Yet another faster Node.js micro framework: 0http


In this article we introduce a Node.js micro framework called 0http (, or just “cero”.

I built cero over restana development learnings and it’s focused on HTTP I/O throughput over APIs abstractions or enterprise aspects support. Being more specific, cero is a minimalist HTTP framework that was developed to show how fast the Node.js runtime can be, so this is the library that beats benchmarks 😉

PROS: Extreme high I/O throughput.
CONS: Vanilla HTTP interfaces, no magic methods.

Hello World HTTP server using cero

const cero = require('0http')
const { router, server } = cero()
router.on('GET', '/hello/:name', (req, res, params) => {
  res.end('Hello World: ' +


Pluggable servers and routers

With cero you can use the HTTP server and routes you like.


Router implementations are required to support the following interface:

router.lookup = (req, res) => {
  // -> routes matching
  // -> handler(s) execution

find-my-way router

This is the default router if no router is provided via configuration. Internally uses a Radix Tree router that will bring better performance over iterative regular expressions matching.

0http – sequential

Custom implementation of the trouter router for cero. Includes support for middlewares and shortcuts for routes registration.
As this is an iterative regular expression matching router, it tends to be slower than find-my-way when the number of registered routes increases. However, tiny micro-services should not see major performance degradation.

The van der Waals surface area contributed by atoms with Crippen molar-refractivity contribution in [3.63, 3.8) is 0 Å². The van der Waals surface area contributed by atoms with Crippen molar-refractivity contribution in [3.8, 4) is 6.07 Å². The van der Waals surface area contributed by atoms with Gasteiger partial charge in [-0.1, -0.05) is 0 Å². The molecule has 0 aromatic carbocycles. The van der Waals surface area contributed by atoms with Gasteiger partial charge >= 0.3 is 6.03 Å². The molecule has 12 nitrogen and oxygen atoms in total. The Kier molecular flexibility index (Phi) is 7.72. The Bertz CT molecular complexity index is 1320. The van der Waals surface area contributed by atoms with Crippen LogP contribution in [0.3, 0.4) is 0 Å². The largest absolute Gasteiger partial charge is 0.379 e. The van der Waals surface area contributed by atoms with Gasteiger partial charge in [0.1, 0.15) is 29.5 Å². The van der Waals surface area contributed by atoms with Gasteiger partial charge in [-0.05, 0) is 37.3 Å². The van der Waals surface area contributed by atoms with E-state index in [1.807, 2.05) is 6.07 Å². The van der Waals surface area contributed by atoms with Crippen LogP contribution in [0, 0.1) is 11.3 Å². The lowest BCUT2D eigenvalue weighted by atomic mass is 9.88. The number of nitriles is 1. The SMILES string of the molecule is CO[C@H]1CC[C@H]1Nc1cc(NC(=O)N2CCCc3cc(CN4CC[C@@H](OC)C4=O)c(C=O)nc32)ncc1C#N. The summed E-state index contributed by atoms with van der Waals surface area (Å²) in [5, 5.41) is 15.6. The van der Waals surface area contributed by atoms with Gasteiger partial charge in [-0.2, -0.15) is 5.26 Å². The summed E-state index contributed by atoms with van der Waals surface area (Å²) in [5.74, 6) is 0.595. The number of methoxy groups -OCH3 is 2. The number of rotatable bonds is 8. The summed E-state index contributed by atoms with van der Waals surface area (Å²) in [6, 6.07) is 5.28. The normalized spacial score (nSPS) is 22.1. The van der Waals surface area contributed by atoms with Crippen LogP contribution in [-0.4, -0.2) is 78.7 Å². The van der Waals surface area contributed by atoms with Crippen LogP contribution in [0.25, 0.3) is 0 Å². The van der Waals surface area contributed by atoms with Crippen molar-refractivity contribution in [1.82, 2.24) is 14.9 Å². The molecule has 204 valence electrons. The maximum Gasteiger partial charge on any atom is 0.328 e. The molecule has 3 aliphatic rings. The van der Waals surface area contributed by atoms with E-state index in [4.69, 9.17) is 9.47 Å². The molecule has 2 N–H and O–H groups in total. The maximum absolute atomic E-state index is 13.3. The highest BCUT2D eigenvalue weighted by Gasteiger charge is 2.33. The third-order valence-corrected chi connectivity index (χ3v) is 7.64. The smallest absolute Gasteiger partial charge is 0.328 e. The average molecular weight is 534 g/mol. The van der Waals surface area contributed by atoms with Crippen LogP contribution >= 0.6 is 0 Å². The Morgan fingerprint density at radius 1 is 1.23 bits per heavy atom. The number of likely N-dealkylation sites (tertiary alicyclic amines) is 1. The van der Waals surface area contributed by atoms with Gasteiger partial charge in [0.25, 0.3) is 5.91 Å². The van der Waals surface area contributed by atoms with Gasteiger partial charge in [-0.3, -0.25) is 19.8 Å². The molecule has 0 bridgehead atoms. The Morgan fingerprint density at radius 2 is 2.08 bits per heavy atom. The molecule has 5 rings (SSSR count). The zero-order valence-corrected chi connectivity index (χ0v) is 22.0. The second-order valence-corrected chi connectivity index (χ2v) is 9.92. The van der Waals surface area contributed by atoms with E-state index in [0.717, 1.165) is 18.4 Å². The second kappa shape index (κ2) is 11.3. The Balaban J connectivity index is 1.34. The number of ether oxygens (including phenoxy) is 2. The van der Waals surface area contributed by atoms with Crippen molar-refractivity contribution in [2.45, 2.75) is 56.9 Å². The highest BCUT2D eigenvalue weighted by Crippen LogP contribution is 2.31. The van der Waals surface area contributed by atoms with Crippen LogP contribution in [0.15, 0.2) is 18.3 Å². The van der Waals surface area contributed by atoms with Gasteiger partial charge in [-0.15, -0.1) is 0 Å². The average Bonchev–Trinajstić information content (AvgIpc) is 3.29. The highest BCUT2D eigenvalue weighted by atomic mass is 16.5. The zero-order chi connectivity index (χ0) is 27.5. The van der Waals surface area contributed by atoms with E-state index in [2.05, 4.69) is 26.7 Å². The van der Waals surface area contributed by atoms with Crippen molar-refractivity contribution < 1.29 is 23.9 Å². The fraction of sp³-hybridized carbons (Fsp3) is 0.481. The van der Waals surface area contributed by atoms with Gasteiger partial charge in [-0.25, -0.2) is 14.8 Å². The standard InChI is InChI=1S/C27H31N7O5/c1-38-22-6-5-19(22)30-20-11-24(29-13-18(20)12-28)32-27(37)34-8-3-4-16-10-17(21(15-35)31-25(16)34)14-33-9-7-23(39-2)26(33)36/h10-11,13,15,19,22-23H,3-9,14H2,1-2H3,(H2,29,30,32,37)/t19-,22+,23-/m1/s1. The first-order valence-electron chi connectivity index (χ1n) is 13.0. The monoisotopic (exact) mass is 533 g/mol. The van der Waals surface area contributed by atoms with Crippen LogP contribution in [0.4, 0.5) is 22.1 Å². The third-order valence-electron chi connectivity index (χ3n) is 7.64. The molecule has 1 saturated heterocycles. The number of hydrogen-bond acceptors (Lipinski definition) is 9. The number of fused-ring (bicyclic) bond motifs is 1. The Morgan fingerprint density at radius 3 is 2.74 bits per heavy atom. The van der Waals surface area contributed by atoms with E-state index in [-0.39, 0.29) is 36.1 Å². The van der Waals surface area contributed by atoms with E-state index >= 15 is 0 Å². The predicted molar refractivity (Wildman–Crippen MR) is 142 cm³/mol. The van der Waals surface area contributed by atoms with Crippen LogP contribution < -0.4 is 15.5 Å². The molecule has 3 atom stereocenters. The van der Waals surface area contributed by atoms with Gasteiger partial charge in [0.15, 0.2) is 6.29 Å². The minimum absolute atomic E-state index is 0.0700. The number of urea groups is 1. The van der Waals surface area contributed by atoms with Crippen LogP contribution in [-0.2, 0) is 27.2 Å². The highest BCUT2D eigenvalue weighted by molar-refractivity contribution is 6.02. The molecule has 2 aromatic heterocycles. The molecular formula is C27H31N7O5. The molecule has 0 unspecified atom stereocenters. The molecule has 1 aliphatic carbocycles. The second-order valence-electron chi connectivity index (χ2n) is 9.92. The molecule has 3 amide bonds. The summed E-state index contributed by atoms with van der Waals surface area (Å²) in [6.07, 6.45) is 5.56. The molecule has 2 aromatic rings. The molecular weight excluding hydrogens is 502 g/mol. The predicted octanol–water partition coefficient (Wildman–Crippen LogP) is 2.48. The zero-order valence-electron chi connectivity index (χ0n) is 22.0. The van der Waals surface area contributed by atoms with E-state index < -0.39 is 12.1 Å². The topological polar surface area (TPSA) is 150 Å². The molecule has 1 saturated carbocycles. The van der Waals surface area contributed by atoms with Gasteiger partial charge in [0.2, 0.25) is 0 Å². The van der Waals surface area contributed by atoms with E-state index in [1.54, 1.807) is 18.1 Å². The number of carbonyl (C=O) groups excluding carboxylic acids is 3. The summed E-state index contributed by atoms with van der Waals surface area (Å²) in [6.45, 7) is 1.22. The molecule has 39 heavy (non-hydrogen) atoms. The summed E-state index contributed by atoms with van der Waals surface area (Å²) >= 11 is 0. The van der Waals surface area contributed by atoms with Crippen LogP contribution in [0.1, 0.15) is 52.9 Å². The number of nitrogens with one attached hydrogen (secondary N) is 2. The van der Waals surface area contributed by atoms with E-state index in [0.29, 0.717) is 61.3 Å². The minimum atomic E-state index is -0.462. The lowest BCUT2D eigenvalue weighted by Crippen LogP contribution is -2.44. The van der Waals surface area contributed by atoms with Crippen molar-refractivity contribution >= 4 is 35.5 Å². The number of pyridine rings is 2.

const cero = require('0http')
const { router, server } = cero({
  router: require('0http/lib/router/sequential')()

router.use('/', (req, res, next) => {
  res.write('Hello ')

const routeMiddleware = (req, res, next) => {
router.get('/sayhi', routeMiddleware, (req, res) => {


Async middlewares

You can user async middlewares to await the remaining chain execution:

router.use('/', async (req, res, next) => {
  try {
    await next()
  } catch (err) {
    res.statusCode = 500

router.get('/sayhi', () => { 
  throw new Error('Uuuups!') 
}, (req, res) => {


const cero = require('0http')

const { router, server } = cero({
  server: yourCustomServerInstance

Node.js http.Server

If no server is provided by configuration, the standard Node.js http.Server implementation is used.
Because this server offers the best balance between Node.js ecosystem compatibility and performance, we highly recommend it for most use cases.

Low Server

low is a tiny Node.js friendly wrapper around the great uWebSockets.js HTTP server. I/O throughput is maximized at the cost of API compatibility.

As far as for Node.js, uWebSockets.js brings the best I/O performance in terms of HTTP support.

Using low server:


Cero is a low level, extremely fast micro framework for Node.js that you can use to build high performance HTTP services.

Due to the lack of high level abstractions, cero is recommended for advanced developers who are familiar with vanilla HTTP interfaces in Node.js.

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